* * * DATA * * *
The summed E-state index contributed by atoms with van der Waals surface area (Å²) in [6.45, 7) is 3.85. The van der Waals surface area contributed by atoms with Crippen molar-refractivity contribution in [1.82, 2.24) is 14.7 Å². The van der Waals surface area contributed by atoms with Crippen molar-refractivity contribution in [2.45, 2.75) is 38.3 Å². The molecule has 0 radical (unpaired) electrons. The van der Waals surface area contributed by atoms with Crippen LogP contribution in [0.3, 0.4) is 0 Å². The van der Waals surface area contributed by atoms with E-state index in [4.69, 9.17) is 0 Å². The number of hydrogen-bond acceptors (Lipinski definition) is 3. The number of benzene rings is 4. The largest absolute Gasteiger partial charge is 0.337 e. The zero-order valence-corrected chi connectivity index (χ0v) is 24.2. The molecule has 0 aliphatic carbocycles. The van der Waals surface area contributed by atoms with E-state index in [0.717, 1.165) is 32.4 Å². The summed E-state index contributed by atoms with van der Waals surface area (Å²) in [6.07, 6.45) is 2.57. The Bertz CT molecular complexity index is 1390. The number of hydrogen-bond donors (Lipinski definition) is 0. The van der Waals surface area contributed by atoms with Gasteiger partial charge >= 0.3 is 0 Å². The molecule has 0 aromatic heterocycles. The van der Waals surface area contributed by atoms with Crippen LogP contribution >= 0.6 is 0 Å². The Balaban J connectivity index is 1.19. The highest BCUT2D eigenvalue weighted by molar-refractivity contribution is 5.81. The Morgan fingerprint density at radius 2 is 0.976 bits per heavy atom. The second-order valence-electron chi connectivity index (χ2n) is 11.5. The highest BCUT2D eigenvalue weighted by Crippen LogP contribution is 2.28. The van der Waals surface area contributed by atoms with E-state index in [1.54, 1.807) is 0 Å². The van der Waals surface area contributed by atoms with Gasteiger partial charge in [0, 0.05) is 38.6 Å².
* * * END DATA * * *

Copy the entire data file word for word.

The summed E-state index contributed by atoms with van der Waals surface area (Å²) in [6.45, 7) is 3.85. The van der Waals surface area contributed by atoms with Crippen molar-refractivity contribution in [1.82, 2.24) is 14.7 Å². The van der Waals surface area contributed by atoms with Crippen molar-refractivity contribution in [2.45, 2.75) is 38.3 Å². The molecule has 0 radical (unpaired) electrons. The van der Waals surface area contributed by atoms with Crippen LogP contribution in [0.3, 0.4) is 0 Å². The van der Waals surface area contributed by atoms with E-state index in [4.69, 9.17) is 0 Å². The number of hydrogen-bond acceptors (Lipinski definition) is 3. The number of benzene rings is 4. The largest absolute Gasteiger partial charge is 0.337 e. The zero-order valence-corrected chi connectivity index (χ0v) is 24.2. The molecule has 0 aliphatic carbocycles. The van der Waals surface area contributed by atoms with E-state index in [0.717, 1.165) is 32.4 Å². The summed E-state index contributed by atoms with van der Waals surface area (Å²) in [6.07, 6.45) is 2.57. The Bertz CT molecular complexity index is 1390. The number of hydrogen-bond donors (Lipinski definition) is 0. The van der Waals surface area contributed by atoms with Gasteiger partial charge >= 0.3 is 0 Å². The molecule has 0 aromatic heterocycles. The van der Waals surface area contributed by atoms with Crippen LogP contribution >= 0.6 is 0 Å². The Balaban J connectivity index is 1.19. The highest BCUT2D eigenvalue weighted by molar-refractivity contribution is 5.81. The Morgan fingerprint density at radius 2 is 0.976 bits per heavy atom. The second-order valence-electron chi connectivity index (χ2n) is 11.5. The highest BCUT2D eigenvalue weighted by Crippen LogP contribution is 2.28. The van der Waals surface area contributed by atoms with E-state index in [1.54, 1.807) is 0 Å². The van der Waals surface area contributed by atoms with Gasteiger partial charge in [0, 0.05) is 38.6 Å².